AOpen DRW8800

By Loyd Case  |  Posted 2004-05-25 Print this article Print

While the AOpen drives performance was somewhat lackluster, its software bundle certainly wasnt. The DRW8800 ships with about as rich a software bundle as you could want in a DVD recorder. The familiar Nero suite is included, albeit the older 5.5 version. DVD authoring chores are handled by MedioStreams Neo DVD version 4, while Power DVD 5 lets you watch DVD movies. AOpen even includes an entry-level video editor, Uleads VideoStudio 7. Some of these (i.e., Neo DVD and Nero) are not the latest versions, but theyll still let you accomplish what youd want a DVD burner to do.
The similar burn curves for DVD+R and –R are typical of most of the drives, although slightly slower. The drive ships with 2MB of buffer RAM.
However, the DVD-ROM test uncovered some odd behavior. Specifically, the drive seems to transfer data very slowly at the inner tracks then pickup speed normally after that. Also included is the usual set of mounting screws, a CD audio cable and a parallel IDE cable. The documentation is limited to a fold-out sheet with instructions on installing the software. As is typical with all these drives, no paper documentation is included for the software.
Product AOpen DRW8800 8x Multiformat DVD Recorder
Web Site
Pros Can burn DVD+RW/-RW and CD-R/-RW discs. Good software suite; low price
Cons Performance is anemic; drive seems a bit noisy.
Summary A good software bundle improves this otherwise average drive.
Price $86 street

Loyd Case came to computing by way of physical chemistry. He began modestly on a DEC PDP-11 by learning the intricacies of the TROFF text formatter while working on his master's thesis. After a brief, painful stint as an analytical chemist, he took over a laboratory network at Lockheed in the early 80's and never looked back. His first 'real' computer was an HP 1000 RTE-6/VM system.

In 1988, he figured out that building his own PC was vastly more interesting than buying off-the-shelf systems ad he ditched his aging Compaq portable. The Sony 3.5-inch floppy drive from his first homebrew rig is still running today. Since then, he's done some programming, been a systems engineer for Hewlett-Packard, worked in technical marketing in the workstation biz, and even dabbled in 3-D modeling and Web design during the Web's early years.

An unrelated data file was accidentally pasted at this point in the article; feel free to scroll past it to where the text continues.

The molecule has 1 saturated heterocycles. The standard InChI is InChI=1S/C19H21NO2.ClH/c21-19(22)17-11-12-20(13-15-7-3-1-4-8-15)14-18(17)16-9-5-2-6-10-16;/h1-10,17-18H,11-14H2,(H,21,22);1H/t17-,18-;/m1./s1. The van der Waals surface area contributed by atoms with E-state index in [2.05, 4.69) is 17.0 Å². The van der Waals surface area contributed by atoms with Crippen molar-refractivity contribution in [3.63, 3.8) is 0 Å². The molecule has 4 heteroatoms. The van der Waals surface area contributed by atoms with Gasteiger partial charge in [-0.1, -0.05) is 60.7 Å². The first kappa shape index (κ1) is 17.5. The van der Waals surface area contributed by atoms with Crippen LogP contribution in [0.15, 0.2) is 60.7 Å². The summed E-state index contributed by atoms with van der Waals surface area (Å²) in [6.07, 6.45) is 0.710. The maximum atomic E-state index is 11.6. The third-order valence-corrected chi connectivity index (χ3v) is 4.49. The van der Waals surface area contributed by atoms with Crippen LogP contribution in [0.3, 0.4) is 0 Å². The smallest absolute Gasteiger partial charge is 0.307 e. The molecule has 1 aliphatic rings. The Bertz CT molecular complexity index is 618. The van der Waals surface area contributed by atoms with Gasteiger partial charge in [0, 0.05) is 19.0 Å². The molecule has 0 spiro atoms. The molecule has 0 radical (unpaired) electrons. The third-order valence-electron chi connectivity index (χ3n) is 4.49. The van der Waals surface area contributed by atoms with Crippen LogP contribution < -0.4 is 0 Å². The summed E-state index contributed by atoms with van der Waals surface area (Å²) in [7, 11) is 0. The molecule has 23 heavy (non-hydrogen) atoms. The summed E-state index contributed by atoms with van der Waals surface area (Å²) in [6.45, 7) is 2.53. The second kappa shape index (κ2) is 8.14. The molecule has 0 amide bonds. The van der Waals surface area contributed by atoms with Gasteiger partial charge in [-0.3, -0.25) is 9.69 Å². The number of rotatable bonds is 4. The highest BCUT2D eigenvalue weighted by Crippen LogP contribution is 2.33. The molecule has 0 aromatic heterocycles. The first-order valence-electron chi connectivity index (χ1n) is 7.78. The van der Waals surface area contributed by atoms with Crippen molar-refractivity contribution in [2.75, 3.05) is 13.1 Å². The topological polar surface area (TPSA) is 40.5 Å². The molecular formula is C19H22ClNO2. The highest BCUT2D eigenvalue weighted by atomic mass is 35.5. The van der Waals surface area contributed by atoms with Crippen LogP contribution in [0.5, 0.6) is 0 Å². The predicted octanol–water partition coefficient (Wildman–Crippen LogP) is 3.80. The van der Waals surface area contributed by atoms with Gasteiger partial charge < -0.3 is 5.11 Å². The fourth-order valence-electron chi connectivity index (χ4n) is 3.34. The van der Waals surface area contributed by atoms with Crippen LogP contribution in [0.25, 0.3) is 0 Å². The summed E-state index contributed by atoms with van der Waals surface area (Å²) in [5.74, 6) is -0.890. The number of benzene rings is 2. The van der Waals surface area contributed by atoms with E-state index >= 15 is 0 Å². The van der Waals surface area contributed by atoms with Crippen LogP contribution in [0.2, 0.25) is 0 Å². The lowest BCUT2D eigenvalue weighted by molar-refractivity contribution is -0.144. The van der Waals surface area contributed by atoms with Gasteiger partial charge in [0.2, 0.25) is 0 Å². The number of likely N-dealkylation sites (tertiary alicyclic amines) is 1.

Loyd was also bitten by the writing bug at a very early age, and even has dim memories of reading his creative efforts to his third grade class. Later, he wrote for various user group magazines, culminating in a near-career ending incident at his employer when a humor-impaired senior manager took exception at one of his more flippant efforts. In 1994, Loyd took on the task of writing the first roundup of PC graphics cards for Computer Gaming World -- the first ever written specifically for computer gamers. A year later, Mike Weksler, then tech editor at Computer Gaming World, twisted his arm and forced him to start writing CGW's tech column. The gaming world -- and Loyd -- has never quite recovered despite repeated efforts to find a normal job. Now he's busy with the whole fatherhood thing, working hard to turn his two daughters into avid gamers. When he doesn't have his head buried inside a PC, he dabbles in downhill skiing, military history and home theater.

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